Netflix is no stranger to great true crime related shows; be that documentary style or scripted originals. With it’s newest original show, Mindhunter, they have another hit on their hands. If you’re like me, then you won’t be able to stop watching until you’ve binged the entire thing in a day. It’s really that good. The only drawback to the binge? That empty feeling you have when you realize that it’s over, and you have to wait months for new episodes-or like me, you can re-watch it.
Mindhunter is based on the book by by FBI Profiler extraordinaire, John Douglas. The show takes you along for the ride with FBI agents Ford and Trench(played by Jonathan Groff and Holt McCallany) as they try to deal with a new kind of killer in the 1970’s-the serial killer. They enlist the help of Dr. Wendy Carr(played by Anna Torv) to help them understand what they are dealing with. The two agents travel from one dirty and dimly lit prison to another. Along the way, they meet some of the most notorious serial killers ever and sit down with them one by one in an effort to understand what makes each one of them tick, and why they did what they did. Their goal is to understand the minds of these murderers so that they can use their new found knowledge to stop future serial killers by knowing how they think. But what they find is that sometimes, the answers that they are looking for don’t come easy. While most view these serial killers as monsters, Agents Ford and Trench soon discover that these monsters are also human beings, and in some cases alarmingly likable.
While the roles of the good guys has been well-cast, the same can also be said of the actors playing bad guys like Richard Speck and Jerry Brudos(played by Jack Erdie and Happy Anderson). But it’s the scene stealing portrayal of serial killer Edmund Kemper by Cameron Britton that is most memorable. Is it too early for Emmy nomination picks? If not, let me start the discussion for nominating Britton.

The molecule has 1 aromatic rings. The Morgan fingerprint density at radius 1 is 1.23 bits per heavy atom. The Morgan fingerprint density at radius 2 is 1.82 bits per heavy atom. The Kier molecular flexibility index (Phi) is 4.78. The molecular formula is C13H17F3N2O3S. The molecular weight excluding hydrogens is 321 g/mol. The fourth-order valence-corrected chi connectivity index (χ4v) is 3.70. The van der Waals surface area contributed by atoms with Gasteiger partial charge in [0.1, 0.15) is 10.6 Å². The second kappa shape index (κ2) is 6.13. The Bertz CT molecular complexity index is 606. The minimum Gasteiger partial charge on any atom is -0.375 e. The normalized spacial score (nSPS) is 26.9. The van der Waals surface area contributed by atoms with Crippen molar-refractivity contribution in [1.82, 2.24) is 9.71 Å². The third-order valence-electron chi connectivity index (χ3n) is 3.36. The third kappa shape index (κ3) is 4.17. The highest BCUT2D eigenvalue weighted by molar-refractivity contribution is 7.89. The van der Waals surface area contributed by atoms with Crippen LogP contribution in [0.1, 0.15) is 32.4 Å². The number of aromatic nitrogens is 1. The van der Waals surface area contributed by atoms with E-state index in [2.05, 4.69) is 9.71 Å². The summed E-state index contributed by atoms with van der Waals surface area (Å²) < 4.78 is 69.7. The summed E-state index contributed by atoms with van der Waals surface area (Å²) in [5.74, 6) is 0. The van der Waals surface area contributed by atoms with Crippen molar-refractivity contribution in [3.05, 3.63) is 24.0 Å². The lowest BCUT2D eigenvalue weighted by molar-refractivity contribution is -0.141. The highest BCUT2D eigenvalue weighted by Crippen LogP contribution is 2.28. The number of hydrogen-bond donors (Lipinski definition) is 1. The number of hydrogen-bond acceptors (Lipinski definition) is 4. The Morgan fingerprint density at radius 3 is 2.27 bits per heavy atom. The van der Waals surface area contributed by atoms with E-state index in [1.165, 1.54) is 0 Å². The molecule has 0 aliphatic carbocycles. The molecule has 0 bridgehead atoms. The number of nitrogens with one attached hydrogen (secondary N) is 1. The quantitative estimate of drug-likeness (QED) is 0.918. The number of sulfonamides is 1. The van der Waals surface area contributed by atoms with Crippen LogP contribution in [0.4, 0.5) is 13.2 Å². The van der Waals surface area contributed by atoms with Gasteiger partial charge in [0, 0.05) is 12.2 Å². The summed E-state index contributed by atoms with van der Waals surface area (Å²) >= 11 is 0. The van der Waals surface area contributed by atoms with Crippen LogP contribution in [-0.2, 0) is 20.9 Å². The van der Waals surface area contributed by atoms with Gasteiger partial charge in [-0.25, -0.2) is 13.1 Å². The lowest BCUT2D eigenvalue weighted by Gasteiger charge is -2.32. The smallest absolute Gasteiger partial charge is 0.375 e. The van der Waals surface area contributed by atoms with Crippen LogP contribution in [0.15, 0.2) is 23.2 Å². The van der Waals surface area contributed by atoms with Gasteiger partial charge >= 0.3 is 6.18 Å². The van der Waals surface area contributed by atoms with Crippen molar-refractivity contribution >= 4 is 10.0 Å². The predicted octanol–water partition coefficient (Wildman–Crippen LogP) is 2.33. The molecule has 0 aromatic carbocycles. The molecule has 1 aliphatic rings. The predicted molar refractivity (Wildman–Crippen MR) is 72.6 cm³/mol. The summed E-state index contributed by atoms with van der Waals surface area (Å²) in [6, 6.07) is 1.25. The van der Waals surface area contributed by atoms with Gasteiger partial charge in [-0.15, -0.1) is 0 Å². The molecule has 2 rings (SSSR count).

While the cast and storyline are both great, the cinematography and directing by David Fincher transport you back to the 1970’s. You feel like you are there, and this is evident in many of Fincher’s great films like Seven and my all time favorite, Zodiac(if you have somehow not watched Zodiac, please do). The final touch that makes Mindhunter great, is the music. It’s soft and quiet. The only way to describe it is that I imagine while listening to it, that it’s something they would play for the most violent of serial killers to calm them, and make them less threatening. As a result, it has the same calming effect on you as a viewer. I even went out and bought the soundtrack.
Some of you may think that this article sounds like a paid advertisement for the show. It’s not.(but I’m all ears Netflix if you need more advertising) The truth is, I usually only write about true crime related movies, and shows that I feel are top notch, and this is one of those. It’s binge worthy! But don’t take my word for it, watch it for yourself. Like me, you’ll be counting the days until season 2 is streaming.